Cards to block benefits being spent on booze

Deirdre Kelly: said card could be a good idea. Picture: PA
Deirdre Kelly: said card could be a good idea. Picture: PA
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BENEFIT claimants are to receive their welfare payments via prepaid cards to stop them wasting cash on drink and drugs, Work and Pensions Secretary Iain Duncan Smith said yesterday.

A pilot scheme announced by Mr Duncan Smith aims to ensure that benefits go towards claimants’ families rather than their “destructive habits”.

The announcement was part of a package of measures announced at the Conservative Party conference, and also included plans to extend Jobcentre help to 15-year-olds.

The prepaid cards scheme will be based on a pilot tested in North Tyneside. Claimants would be able to use cards in shops and online. There would also be an option to block cards from being used in off-licences and casinos, but only with a claimant’s agreement.

Mr Duncan Smith said: “I have long believed that where parents have fallen into a damaging spiral – drug or alcohol addiction, even problem debt or more – we need to find ways to safeguard them and more importantly their families, their children, ensuring their basic needs are met. That means benefits paid should go to support the wellbeing of their families, not to feed their destructive habits.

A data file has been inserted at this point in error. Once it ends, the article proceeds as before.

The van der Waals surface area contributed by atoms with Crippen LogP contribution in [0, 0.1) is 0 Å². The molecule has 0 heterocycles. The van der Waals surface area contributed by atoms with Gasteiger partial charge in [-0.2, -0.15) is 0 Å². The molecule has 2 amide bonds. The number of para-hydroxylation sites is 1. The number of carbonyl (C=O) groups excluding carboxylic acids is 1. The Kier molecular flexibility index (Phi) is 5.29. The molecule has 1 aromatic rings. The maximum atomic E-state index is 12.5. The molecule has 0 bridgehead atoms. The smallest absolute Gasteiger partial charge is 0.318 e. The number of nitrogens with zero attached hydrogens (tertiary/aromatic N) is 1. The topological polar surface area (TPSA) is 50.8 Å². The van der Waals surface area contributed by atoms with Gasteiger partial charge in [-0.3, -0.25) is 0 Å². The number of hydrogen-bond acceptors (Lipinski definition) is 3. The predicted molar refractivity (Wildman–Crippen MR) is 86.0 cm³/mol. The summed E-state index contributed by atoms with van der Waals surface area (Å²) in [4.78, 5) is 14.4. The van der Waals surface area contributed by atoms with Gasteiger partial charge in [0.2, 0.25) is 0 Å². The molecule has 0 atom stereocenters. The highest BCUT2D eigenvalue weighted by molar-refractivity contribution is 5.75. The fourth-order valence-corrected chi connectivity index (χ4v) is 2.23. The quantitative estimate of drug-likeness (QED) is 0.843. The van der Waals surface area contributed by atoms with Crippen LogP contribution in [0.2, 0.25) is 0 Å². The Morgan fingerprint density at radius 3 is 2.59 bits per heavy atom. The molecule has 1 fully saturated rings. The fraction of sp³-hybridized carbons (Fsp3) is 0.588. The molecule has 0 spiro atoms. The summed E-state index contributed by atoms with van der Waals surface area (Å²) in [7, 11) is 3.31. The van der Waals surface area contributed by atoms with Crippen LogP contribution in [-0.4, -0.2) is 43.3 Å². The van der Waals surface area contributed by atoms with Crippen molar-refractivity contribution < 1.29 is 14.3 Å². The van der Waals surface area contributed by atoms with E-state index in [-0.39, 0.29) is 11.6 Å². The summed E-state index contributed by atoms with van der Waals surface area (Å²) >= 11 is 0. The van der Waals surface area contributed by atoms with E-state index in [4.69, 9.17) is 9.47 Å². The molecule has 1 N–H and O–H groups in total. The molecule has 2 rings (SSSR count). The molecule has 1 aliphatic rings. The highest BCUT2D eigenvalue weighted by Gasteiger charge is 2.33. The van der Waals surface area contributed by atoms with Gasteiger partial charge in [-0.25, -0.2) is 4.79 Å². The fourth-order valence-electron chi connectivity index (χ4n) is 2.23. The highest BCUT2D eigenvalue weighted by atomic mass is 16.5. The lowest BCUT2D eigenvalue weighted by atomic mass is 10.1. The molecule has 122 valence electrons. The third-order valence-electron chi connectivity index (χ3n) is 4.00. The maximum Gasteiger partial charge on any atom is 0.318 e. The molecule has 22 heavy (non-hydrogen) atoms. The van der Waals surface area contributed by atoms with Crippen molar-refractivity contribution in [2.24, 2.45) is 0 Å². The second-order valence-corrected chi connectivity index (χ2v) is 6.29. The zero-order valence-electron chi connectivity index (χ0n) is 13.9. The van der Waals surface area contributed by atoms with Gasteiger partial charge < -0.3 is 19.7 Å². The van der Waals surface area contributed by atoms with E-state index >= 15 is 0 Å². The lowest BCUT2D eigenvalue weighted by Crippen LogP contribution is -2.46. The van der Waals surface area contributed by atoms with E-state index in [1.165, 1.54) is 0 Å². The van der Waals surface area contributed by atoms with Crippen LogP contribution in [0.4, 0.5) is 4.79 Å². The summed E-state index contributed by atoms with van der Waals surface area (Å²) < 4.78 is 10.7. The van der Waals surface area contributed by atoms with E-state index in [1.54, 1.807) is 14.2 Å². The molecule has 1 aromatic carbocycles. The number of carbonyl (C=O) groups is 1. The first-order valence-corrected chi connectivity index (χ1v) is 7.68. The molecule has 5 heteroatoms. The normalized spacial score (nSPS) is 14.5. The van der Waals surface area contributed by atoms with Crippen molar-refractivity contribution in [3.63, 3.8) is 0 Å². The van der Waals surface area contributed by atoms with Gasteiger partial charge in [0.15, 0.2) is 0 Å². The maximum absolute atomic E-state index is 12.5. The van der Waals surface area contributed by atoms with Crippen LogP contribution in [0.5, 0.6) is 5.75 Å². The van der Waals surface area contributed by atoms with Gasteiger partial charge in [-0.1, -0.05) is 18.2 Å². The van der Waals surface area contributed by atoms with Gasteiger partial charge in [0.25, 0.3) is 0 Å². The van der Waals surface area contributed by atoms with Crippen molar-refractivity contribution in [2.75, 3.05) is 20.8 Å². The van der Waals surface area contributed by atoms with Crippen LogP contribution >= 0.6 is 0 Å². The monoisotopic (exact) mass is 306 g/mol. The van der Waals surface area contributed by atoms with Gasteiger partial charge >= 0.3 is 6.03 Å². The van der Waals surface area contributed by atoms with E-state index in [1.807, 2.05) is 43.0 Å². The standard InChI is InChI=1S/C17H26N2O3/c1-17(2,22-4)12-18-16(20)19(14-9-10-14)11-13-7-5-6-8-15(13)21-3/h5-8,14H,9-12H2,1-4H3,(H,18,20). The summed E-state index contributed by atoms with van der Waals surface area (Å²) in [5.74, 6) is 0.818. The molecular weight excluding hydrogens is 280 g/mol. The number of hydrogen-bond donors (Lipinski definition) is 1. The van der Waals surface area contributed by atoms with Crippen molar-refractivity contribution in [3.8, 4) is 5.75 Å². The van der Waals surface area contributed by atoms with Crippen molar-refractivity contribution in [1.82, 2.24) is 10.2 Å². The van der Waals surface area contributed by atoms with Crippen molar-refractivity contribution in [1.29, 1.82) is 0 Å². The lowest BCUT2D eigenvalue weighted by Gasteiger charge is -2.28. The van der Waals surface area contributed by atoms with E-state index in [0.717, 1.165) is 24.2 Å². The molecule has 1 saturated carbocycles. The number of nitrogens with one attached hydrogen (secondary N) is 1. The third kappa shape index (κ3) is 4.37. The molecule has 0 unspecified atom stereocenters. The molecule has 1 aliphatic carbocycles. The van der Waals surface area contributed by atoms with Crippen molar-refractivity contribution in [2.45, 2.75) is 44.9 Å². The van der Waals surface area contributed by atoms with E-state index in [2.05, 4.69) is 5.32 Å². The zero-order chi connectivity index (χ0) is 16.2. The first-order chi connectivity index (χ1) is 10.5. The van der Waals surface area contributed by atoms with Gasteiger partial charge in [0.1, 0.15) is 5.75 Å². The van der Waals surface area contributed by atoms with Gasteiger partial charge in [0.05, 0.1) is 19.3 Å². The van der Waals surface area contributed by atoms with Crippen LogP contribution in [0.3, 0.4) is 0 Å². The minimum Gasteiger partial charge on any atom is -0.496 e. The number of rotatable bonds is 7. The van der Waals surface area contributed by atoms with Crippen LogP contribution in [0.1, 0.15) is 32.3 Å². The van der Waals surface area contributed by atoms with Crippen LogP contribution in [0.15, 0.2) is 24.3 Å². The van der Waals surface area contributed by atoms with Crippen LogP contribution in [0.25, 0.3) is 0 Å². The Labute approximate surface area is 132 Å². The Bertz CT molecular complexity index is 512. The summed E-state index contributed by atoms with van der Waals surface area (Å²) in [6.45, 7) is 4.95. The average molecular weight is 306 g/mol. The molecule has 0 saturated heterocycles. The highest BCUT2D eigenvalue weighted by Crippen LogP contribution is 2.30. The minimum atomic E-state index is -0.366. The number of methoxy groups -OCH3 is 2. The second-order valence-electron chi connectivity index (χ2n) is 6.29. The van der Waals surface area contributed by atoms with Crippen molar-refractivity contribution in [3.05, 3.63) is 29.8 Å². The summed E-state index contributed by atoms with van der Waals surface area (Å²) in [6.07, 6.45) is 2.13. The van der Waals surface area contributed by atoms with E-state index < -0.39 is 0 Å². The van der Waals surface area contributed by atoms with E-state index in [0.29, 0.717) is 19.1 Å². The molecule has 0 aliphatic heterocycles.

“I can announce that I am testing prepaid cards on to which we will make benefit payments, so that the money they receive is spent on the needs of the family.”

The scheme was cautiously welcomed by White Dee – real name Deirdre Kelly – the Birmingham mother who appeared in the Channel 4 TV series Benefits Street. She spoke at a fringe meeting just before Mr Duncan Smith made his announcement.

She backed action to prevent young people entering a life on benefits. But she clashed with an audience member who accused “people like you” of spending dole money on non-essentials.

“I have had to work hard to get the luxuries in life,” he said, “Why should people like you get fags and booze on the state?”

She said: “My children are my priority. I would never buy a packet of cigarettes above buying them a pair of shoes. But I understand there are people who would.

“I don’t think that’s a bad idea of introducing maybe a little card, where you can ensure people do get their groceries and school uniforms.”

But she questioned how authorities could control what all the people on benefits spent their money on.